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Chinese President Hu Jintao concluded a four-day trip to the United States this weekend. It was a rare visit from the leader of the world’s second largest economy to the world’s largest economy, China and the United States, respectively. The two nations have had increased tension in their relationship over the last year over trade disputes. In the meetings this week, President Barack Obama was pushing for a more even playing field for American products in China, for China to stop devaluing its currency, and for greater protection of intellectual property in China. China is seeking greater market access to sell its products in the United States and wants more opportunities for investment here. A trade package was announced that will result in $45 billion in U.S. exports to China, which will help support 235,000 U.S. jobs. President Obama placed pressure on China to improve its human rights policies while President Hu made a surprising proclamation that a lot still needs to be done on human rights in China.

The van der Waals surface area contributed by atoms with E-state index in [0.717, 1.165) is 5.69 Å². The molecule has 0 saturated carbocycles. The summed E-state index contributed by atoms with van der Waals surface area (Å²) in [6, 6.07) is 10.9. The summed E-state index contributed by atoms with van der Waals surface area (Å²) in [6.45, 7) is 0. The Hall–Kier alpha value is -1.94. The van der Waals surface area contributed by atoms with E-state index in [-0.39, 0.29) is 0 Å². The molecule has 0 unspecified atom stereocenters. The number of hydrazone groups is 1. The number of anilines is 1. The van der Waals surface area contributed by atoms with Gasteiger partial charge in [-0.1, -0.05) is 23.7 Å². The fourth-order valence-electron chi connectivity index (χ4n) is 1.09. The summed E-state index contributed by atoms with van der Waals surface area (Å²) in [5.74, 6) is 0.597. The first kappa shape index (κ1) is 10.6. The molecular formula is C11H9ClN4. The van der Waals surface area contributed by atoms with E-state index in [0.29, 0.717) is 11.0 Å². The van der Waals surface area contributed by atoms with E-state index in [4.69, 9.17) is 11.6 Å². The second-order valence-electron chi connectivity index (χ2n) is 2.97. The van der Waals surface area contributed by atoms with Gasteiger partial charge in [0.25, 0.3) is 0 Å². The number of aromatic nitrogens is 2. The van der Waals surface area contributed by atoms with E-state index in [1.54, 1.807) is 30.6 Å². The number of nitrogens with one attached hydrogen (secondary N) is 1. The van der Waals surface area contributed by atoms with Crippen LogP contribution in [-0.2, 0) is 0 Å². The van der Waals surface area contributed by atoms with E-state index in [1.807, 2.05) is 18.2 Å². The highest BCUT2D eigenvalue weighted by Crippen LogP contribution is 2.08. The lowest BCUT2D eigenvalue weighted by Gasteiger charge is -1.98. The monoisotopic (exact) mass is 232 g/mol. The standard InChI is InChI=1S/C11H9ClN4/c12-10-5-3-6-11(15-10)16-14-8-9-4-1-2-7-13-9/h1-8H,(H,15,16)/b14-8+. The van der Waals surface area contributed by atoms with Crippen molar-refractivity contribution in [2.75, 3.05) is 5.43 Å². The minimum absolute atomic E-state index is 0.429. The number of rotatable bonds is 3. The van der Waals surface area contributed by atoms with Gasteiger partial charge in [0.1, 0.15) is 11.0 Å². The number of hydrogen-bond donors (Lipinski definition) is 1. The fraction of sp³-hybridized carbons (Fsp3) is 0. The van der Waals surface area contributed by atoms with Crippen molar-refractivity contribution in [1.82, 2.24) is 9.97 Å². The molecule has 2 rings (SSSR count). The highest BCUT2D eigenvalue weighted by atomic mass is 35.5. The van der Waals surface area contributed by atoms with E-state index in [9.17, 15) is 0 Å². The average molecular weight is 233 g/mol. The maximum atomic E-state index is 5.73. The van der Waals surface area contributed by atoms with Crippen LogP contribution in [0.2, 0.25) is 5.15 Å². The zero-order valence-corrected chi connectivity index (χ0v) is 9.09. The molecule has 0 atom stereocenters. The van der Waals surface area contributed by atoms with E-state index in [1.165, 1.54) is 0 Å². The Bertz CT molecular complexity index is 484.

1. Can President Hu’s visit be considered a success for President Obama? Should it be considered a success from China’s perspective?
  2. Some analysts believe that President Hu’s comments and those by his advisors during his visit indicate that China may let its currency the yuan appreciate faster than it has been doing since June of last year. What are the implications to China of allowing its currency to appreciate?
  3. China has been criticized for its policies on human rights and its treatment of religious minorities. Evaluate the advantages and disadvantages of the United States using trade policies as a lever for bringing about social change in a nation.
  4. China launched a media campaign promoting itself that featured basketball star Yao Ming and other famous Chinese people to coincide with Chinese President Hu’s visit to Washington. Will the advertising campaign be successful in portraying the country and its citizens in a positive light?


DATE: January 18, 2011


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